And we’re off!
Native Plant Appreciation Week began with a rousing start for me! While botanizing at 60 mph isn’t ideal, I love to glimpse the blue of one of my favorite plants, common camas (Camassia quamash), along Interstate 5 between Tacoma and Olympia during my weekly trek.
The week is full of field trips, programs, plant sales and a couple of garden tours. For more information, see the full Native Plant Appreciation Week listings. Opportunities coming up include:
Field trips to Juniper Dunes, Leavenworth Ski Hill, Golden Gardens Park in Seattle, Iceberg Point on Lopez Island, Dishman Hills near Spokane, Larrabee State Park, or the Wild Horse Wind Farm near Ellensburg.
Garden tours in the Seattle area and at the Kul Kuh Han Garden at H.J. Carroll Park, Chimacum.
Programs on Wilderness Awareness & Native Plants (Duvall), Native Trees and Shrubs for Northwest Gardens (Seattle), and Wildflowers of Bird Creek Meadows (White Salmon)
Here is a celebration of common camas that I wrote for WNPS a few years ago. It was published in slightly different form in The Seattle Times (where you can still see it here).
Plant Profile: Common camas (Camassia quamash)
Why it’s choice: Am I blue? When Meriwether Lewis and William Clark first saw meadows of common camas, Lewis wrote, “The color of its bloom resembles lakes of clear water.” Even just a few bulbs of this member of the lily family will bring a patch of sky to your yard.
What it can do in the garden: The clusters of star-shaped blue flowers will come back spring after spring, offering nectar to butterflies and hummingbirds. Combine it in a border with other bulbs, like delicate yellow jonquils or brazenly pink tulips, for a cheerful spring show.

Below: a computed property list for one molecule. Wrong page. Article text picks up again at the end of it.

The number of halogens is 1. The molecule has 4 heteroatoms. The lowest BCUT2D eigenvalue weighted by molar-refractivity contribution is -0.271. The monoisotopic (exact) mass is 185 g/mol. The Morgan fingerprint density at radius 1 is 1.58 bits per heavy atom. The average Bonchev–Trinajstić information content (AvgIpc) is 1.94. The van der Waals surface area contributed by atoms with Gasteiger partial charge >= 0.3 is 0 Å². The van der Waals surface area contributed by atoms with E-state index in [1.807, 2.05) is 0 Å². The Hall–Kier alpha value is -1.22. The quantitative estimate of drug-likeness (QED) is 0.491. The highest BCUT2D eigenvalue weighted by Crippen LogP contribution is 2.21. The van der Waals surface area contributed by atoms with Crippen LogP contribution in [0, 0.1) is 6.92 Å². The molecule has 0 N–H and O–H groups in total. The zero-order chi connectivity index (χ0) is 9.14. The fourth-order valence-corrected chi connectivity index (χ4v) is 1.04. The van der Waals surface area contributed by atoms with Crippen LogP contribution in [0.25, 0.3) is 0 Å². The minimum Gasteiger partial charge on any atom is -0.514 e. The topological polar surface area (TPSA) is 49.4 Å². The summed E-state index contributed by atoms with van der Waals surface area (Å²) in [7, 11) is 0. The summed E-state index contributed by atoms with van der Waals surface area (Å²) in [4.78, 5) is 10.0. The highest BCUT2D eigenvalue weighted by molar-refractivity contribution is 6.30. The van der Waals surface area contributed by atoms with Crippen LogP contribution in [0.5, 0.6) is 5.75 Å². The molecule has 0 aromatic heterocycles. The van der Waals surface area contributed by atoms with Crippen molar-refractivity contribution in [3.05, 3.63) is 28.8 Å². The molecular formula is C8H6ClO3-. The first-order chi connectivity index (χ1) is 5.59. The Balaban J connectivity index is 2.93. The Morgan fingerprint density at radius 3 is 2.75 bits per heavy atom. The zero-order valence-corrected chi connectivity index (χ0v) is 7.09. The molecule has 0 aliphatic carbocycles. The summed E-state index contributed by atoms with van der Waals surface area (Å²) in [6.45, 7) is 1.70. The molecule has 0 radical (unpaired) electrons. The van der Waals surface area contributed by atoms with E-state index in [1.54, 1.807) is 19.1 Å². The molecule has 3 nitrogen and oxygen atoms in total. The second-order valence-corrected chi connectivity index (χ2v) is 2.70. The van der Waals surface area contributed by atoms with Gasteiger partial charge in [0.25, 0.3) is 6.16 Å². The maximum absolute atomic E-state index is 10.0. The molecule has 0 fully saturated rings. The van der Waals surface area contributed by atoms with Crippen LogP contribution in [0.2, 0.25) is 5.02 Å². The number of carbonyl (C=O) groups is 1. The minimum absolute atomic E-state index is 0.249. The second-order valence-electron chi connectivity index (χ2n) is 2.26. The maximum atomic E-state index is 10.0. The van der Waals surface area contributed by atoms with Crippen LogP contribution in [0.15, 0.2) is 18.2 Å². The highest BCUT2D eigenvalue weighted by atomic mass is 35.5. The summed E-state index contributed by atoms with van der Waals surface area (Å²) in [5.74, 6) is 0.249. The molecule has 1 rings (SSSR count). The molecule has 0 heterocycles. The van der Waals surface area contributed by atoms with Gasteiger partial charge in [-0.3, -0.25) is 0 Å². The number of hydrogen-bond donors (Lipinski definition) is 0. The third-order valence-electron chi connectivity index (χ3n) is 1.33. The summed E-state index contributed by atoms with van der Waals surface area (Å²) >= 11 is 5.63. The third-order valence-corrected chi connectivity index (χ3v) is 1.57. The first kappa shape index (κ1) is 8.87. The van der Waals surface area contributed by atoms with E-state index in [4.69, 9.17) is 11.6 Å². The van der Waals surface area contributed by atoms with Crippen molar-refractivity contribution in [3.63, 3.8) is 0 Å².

Where to see it: In May, visit the Mima Mounds south of Olympia for a jaw-dropping display of common camas and other wildflowers in their at-risk native habitat — the South Sound prairie. In Seattle, look for common camas in native-plant demonstration gardens at Seward Park and Magnuson Park.
The facts: Enjoy the flowers now, and pick up pots of this lovely bulb at a nursery or plant sale (such as the Spring Plant Sale and Celebration on May 3rd at Mercerdale Park on Mercer Island, sponsored by the Central Puget Sound Chapter of the Washington Native Plant Society).
Or you could plant the small egg-shaped bulbs in the fall, about 4 inches deep. Drought-tolerant common camas grows best in full sun, where it has plenty of water in the winter and spring but can dry out in the summer.
And hey, can’t you eat the bulbs? Yes, you can, but watch out. While camas bulbs are an important traditional food for native Northwest peoples east and west of the Cascades, preparation takes some doing and some caution.
The bulbs and grass-like leaves of common camas are easy to confuse with those of the aptly named death camas (Zigadenus venenosus), so even though the flowers are different colors, mix-ups and fatalities can occur.
Not only that, but if common camas bulbs aren’t cooked properly, they can cause gale-force flatulence!
In 1825, plant explorer David Douglas noted that:
Captain Lewis observes that when eaten in a large quantity they occasion bowel complaints. This I am not aware of, but assuredly they produce flatulence: when in the Indian hut I was almost blown out by strength of the wind.
I hope you don’t get “tangled up in blue” this season, and that your Native Plant Appreciation Week is a grand one. What flowers have you seen? What have you learned?